Tacos for Immigration Justice

Tacos for Immigration Justice

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Advocates for immigration reform can count on tacos as more than a quick lunch as they push or federal action.

Members of the Association of United Family Loncheros — a group of 25 or so catering truck owners who make their leaving with curbside sales of tacos and other fare — recently decided to donate part of their profits to help cover various aspects of the public campaigns to promote immigration reform.

This initiative is called Tacos for Justice, and is centered in Los Angeles, although it has lined up some support as far away as Texas.

This idea came from a resolution adopted by delegates at the 4th Annual National Latino Congreso (NLC), held earlier this year in El Paso, Texas, according to Antonio Gonzalez, director of the Latino Voters League (LVL).

"It's a simple idea, and it is that the taqueros' customers will get a 10 percent discount upon presenting a coupon," Gonzalez said. "The loncheros will donate 50 cents for each coupon they receive to a group of organizations affiliated with the National Latino Congreso."

Gonzalez said that 200,000 coupons are being distributed in churches, organizations, and the youth soccer leagues, among other places. He added that funds raised through the coupons will be used to pay for costs of trips by community leaders to lobby legislators in Washington DC, posters for demonstrations in the streets, and other expenses.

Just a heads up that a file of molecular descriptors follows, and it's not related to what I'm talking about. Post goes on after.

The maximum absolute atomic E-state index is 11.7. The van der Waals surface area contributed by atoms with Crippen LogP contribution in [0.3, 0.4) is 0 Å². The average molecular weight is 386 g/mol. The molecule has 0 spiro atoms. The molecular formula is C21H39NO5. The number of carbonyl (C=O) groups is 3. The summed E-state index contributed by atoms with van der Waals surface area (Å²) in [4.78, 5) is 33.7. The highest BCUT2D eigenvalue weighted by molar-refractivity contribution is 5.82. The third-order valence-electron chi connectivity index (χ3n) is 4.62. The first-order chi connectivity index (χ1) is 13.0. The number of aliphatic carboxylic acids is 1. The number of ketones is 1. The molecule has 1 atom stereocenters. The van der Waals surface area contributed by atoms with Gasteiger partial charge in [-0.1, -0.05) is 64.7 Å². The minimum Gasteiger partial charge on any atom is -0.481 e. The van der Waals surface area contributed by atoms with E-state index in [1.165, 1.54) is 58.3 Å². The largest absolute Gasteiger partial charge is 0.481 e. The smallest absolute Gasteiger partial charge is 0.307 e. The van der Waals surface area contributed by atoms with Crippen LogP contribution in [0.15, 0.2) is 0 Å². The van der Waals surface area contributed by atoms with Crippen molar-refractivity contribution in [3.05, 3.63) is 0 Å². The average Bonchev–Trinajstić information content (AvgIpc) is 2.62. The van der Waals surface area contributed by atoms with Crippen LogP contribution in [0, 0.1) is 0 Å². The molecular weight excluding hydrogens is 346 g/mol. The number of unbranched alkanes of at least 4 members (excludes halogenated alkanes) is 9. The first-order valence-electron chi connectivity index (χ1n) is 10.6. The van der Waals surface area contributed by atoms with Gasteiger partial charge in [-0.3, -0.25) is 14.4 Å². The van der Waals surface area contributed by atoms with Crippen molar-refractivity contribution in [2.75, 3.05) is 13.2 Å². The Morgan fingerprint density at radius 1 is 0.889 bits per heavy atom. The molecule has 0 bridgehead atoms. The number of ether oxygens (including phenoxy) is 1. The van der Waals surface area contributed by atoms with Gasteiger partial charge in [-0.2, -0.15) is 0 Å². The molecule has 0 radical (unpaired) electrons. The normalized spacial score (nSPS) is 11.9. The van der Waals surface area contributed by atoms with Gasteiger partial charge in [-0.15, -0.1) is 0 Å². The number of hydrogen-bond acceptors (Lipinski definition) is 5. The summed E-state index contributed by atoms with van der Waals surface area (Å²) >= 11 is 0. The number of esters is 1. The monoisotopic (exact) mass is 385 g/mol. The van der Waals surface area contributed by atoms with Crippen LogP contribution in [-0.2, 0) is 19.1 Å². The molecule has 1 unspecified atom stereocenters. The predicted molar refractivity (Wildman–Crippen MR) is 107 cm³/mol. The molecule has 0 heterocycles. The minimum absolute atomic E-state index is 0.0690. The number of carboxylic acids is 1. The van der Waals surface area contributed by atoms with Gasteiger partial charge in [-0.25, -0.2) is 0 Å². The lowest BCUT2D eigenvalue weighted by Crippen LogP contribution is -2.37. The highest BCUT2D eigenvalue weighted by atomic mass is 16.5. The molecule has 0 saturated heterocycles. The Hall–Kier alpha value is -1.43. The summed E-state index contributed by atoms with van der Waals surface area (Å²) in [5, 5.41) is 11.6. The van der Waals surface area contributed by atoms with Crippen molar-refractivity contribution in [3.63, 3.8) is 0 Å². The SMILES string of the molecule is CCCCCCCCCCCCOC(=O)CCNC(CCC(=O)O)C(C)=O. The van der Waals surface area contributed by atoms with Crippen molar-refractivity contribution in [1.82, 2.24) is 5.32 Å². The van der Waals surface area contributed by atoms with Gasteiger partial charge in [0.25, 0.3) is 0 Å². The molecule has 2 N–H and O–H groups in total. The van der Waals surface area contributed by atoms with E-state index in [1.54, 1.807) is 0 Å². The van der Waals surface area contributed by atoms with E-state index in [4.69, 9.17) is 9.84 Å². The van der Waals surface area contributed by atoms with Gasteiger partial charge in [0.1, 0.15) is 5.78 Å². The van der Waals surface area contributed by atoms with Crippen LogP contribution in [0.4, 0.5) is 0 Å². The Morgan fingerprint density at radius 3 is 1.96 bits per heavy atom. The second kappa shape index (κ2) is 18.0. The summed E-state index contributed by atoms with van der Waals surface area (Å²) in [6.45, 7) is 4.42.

Pedro Tevelan said that he has been advertising the tacos-for-justice menu when he parks his Los Buenos Tacos truck at 6th and Alvarado streets in the Westlake district west of Downtown.

"In addition to carne asada, chorizo, al pastor and other ingredients, we now offer tacos of justice because we are part of the Association of United Family Loncheros, which participates in this movement for immigration reform," Tevelan said. "For several weeks now, we have already been supporting this for the good of the community because I'm among those who believe that if they do well, so will I — if they earn well, things will be better for me because they're my customers. I'm sure that the status of millions of people will be legalized, I'm just adding my grain of sand in support."

Maria Zuñiga, a customer of Buenos Tacos, said the loncheros' initiative gives new hope to people who are losing faith in the prospect of seeing reform that will allow them a path to legalization.

"After finding out about the work they're doing, the tacos taste much better," she said. "Hopefully this movement will bear fruit so that everyone will get ahead and this country will get out of the economic crisis."

Douglas Cisneros, who works at another catering truck in the area, said that he is pleased that his boss is part of the Tacos for Justice campaign.

"The loncheros' support of the campaign for immigration reform is good because it's not up to us, it depends on the leaders," Cisneros said. " But we also need to pressure them, and it's really good that my bosses are involved in this because people deserve to have their papers because they're workers and they should be supported.

Another initiative to support the movement is called Texts for Justice, which is taking place on a national level, with the same fund-raising objective as Tacos for Justice. Cell phone users are urged to donate $10 to a fund to be channeled to the efforts of Latino groups pushing for immigration reform. A text message with the word 'reform' sent to 84444 will lead to $10 being deposited in this fund. Text messages also lead to a letter being sent Speaker of the U.S. House of Representatives Nancy Pelosi, urging legislative action on immigration reform.

Organizers of the Tacos for Justice and Texts for Justice initiatives have said they hope to raise between $500,000 and $1 million.